Beauchamp Doran

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Beauchamp John Colclough Doran
Born 24 September 1860
Died 23 November 1943 (1943-11-24) (aged 83)
Ely House, Wexford
Allegiance  United Kingdom
Service/branch Flag of the British Army.svg British Army
Rank Major-general
Commands held 1st Royal Irish Regiment
8th Brigade
68th Brigade
25th Division
Battles/wars Boer War
World War I
Awards Companion of the Order of the Bath
Relations General Sir John Doran (father)

Major-General Beauchamp John Colclough Doran, CB (24 September 1860 – 23 November 1943) was a British Army officer who commanded the 25th Division during the First World War. Commissioned in 1880, Doran saw service on the staff and with the Royal Irish Regiment through a number of colonial campaigns in the late nineteenth century, culminating in command of a mobile column in the Boer War, where he was seriously wounded. He then commanded a battalion of his regiment, followed by a brigade in the British Expeditionary Force. His brigade was mobilised in 1914, and he saw service during the first months of the First World War before being dismissed in October. He was later reinstated as commander of a brigade in the New Armies, and promoted to the 25th Division before it was sent to France in 1915; he led it on the Western Front until June 1916, when he was relieved and sent home. From 1916 to 1918 he commanded the Army forces in southern Ireland, and then held an administrative post in France before retiring in 1920.

Early career[edit]

The eldest son of General Sir John Doran, Beauchamp Doran joined the 16th Regiment of Foot in January 1880, transferring to the 18th Foot (shortly to become the Royal Irish Regiment) in February. He served with the 1st Battalion in the Second Anglo-Afghan War that same year, and was promoted to lieutenant on 1 July 1881.[1] He later participated in the 1884-85 Nile Expedition, where he was mentioned in despatches and given a brevet promotion to major, in the Hazara Expedition of 1888, and in the Miranzai Expedition of 1891, where he acted as brigade major.[2] In November 1891 he was appointed to a staff position overseeing musketry standards in the Bengal Army, transferring to the Punjab to take up the same post in 1895. In 1897, he was mentioned in despatches for his service in staff duties with the Kohat-Kurram expedition, and again in 1898 for his work as deputy assistant adjutant-general in the Tirah Expedition, both on the North-West Frontier of India.[1] The following year he was back in Sudan, where he was in charge of the 9th Sudanese Battalion during operations leading to the defeat of the Khalifa in the Battle of Umm Diwaykarat in November 1899 (mentioned in despatches 25 November 1899[3]).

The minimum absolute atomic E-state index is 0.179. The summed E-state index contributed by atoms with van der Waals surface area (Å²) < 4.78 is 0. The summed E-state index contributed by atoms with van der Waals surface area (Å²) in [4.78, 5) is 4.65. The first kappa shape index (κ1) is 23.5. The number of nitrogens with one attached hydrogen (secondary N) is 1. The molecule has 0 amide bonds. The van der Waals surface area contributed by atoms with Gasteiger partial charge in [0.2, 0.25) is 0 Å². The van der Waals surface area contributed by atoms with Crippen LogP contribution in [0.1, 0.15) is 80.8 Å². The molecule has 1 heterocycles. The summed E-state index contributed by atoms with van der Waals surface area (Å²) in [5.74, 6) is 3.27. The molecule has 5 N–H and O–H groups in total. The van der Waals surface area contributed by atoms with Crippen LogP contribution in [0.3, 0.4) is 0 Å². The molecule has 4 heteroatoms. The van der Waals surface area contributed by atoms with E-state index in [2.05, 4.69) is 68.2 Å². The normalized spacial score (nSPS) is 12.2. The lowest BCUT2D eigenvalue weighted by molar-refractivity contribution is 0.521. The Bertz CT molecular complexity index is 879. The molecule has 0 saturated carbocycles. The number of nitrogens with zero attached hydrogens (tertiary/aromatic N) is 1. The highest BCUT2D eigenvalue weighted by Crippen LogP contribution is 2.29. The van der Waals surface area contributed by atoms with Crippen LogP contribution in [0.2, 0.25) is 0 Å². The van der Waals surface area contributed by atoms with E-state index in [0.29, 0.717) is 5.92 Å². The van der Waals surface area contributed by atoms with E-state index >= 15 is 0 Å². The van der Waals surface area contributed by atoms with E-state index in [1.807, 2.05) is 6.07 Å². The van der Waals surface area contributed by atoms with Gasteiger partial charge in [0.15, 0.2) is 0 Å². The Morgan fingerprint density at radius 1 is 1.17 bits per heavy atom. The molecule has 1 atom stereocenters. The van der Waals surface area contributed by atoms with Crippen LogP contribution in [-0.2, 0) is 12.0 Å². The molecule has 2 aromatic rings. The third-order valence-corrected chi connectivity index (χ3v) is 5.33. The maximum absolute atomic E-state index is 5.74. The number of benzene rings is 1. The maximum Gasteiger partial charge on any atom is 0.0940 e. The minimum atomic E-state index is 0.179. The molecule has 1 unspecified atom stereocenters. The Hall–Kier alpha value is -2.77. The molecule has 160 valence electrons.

During the Second Boer War he was first posted on staff duties, as a press censor, and then made a brigade major. He commanded the garrison at Rustenburg in early 1900, and later oversaw the remount depot at Cape Town. He first saw field service in May 1901, when he was given command of a mounted column; that November, he was severely wounded and had a horse killed under him, but continued with the column until the end of the war.[1] For his services during the war, he received a brevet promotion to lieutenant-colonel on 29 November 1900, was twice mentioned in despatches, and was appointed a Companion of the Order of the Bath (CB).[2] Following the end of the war in June 1902, he returned to the United Kingdom in the SS Dunottar Castle, which arrived at Southampton in July 1902.[4]